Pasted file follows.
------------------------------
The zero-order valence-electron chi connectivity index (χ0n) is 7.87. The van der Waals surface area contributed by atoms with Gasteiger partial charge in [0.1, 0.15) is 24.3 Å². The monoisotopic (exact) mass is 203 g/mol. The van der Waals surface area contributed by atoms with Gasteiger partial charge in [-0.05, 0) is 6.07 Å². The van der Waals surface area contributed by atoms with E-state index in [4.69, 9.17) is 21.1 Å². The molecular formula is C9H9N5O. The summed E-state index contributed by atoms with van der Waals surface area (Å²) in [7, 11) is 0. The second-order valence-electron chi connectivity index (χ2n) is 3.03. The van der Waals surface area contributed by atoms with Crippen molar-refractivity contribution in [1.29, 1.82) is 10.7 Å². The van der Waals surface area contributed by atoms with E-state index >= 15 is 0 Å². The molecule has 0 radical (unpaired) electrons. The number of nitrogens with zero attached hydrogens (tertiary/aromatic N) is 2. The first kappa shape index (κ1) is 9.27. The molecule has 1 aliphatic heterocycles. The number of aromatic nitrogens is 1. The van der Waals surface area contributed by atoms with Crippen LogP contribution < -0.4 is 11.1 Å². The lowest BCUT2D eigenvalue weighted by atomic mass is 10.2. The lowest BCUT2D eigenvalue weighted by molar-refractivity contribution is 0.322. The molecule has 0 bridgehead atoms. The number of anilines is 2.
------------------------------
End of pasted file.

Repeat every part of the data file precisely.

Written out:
The zero-order valence-electron chi connectivity index (χ0n) is 7.87. The van der Waals surface area contributed by atoms with Gasteiger partial charge in [0.1, 0.15) is 24.3 Å². The monoisotopic (exact) mass is 203 g/mol. The van der Waals surface area contributed by atoms with Gasteiger partial charge in [-0.05, 0) is 6.07 Å². The van der Waals surface area contributed by atoms with E-state index in [4.69, 9.17) is 21.1 Å². The molecular formula is C9H9N5O. The summed E-state index contributed by atoms with van der Waals surface area (Å²) in [7, 11) is 0. The second-order valence-electron chi connectivity index (χ2n) is 3.03. The van der Waals surface area contributed by atoms with Crippen molar-refractivity contribution in [1.29, 1.82) is 10.7 Å². The van der Waals surface area contributed by atoms with E-state index >= 15 is 0 Å². The molecule has 0 radical (unpaired) electrons. The number of nitrogens with zero attached hydrogens (tertiary/aromatic N) is 2. The first kappa shape index (κ1) is 9.27. The molecule has 1 aliphatic heterocycles. The number of aromatic nitrogens is 1. The van der Waals surface area contributed by atoms with Crippen LogP contribution < -0.4 is 11.1 Å². The lowest BCUT2D eigenvalue weighted by atomic mass is 10.2. The lowest BCUT2D eigenvalue weighted by molar-refractivity contribution is 0.322. The molecule has 0 bridgehead atoms. The number of anilines is 2.